The case for individual action is threefold.

First, collectively, individuals can have an impact.

“I think sometimes people confuse making a negligible individual difference with making no difference. And that's worth distinguishing,” says Australian National University philosophy professor Colin Klein. “A lot of the problem with climate change is that lots of individuals, very small choices and small actions, add up to a big bad thing.”
Wealthier countries like Australia, with high individual emissions, are the perfect place to make that impact. According to Dempster, if One Small Step had the same number of users as Fitbit, those users reducing their emissions by a third would be equivalent to closing 40 coal-fired power stations. And it doesn’t require a decade of investment in nuclear energy, or billions of dollars. We can start now.

Secondly, making certain choices, however small, can be symbolic

Our choices signal that people care about issues enough so that companies and governments begin to pay attention. Professor Klein points to concrete production as an example of a climate issue that is unglamorous, but needs to be addressed. “It's not itself that exciting, but really needs to be done. And so I think some of the kind of more individual actions can also convince people who have the power to make those things happen, that it's worth doing those things.”
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Finally, it’s good for you.

Sustainability is part of the pathway out of the climate crisis, but it also is a pathway to feeling better, and living a better life, especially as we live with the stress of eco-anxiety.
Psychologically, Dempster's own sustainability journey has been an “antidote” to the sense of disempowerment that she experienced with climate action. “I feel like focusing on what we can control is sort of one of the ways to navigate through this,” she says. “We don't have total control over this problem. But we do have control of one component, let's focus on the component that we can control. And that means who you vote for, your daily behaviour, where you put your money — those types of things we have some control over.”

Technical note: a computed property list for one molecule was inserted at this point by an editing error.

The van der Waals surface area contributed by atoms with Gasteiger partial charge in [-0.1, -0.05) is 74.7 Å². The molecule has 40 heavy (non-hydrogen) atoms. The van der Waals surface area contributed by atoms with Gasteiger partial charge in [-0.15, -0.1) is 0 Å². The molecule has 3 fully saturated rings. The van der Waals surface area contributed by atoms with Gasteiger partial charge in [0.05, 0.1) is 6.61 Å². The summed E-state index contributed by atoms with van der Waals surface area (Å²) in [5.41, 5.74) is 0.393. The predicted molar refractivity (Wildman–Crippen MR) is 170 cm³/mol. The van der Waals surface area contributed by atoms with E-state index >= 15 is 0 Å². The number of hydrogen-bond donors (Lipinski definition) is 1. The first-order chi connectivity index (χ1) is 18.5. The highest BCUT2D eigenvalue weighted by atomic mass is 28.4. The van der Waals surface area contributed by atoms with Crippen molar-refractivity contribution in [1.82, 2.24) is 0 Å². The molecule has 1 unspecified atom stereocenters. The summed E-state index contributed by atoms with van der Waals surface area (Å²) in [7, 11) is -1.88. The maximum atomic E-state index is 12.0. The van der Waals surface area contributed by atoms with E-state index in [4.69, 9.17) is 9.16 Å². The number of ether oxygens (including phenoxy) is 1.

“Self-care and care for the planet go hand in hand, and the psychological wellbeing that comes from practising sustainability is actually pretty significant.”
And on a practical note, a lot of sustainable behaviours — buying fewer new things and engaging more with circular fashion, growing your own produce, cycling and walking — are cheaper than the alternatives. 
Individual sustainability efforts aren't a silver bullet for the climate, no matter what fossil fuel companies say. But it’s also not inconsequential, and it’s something we can actually do, right now.
Dempster notes, “When you look at the fact that it's not just you operating on your own, you're operating with a mass of other people making those changes together... just trust that that is possible.
“If you contribute what you can, trust that other people will do the same.”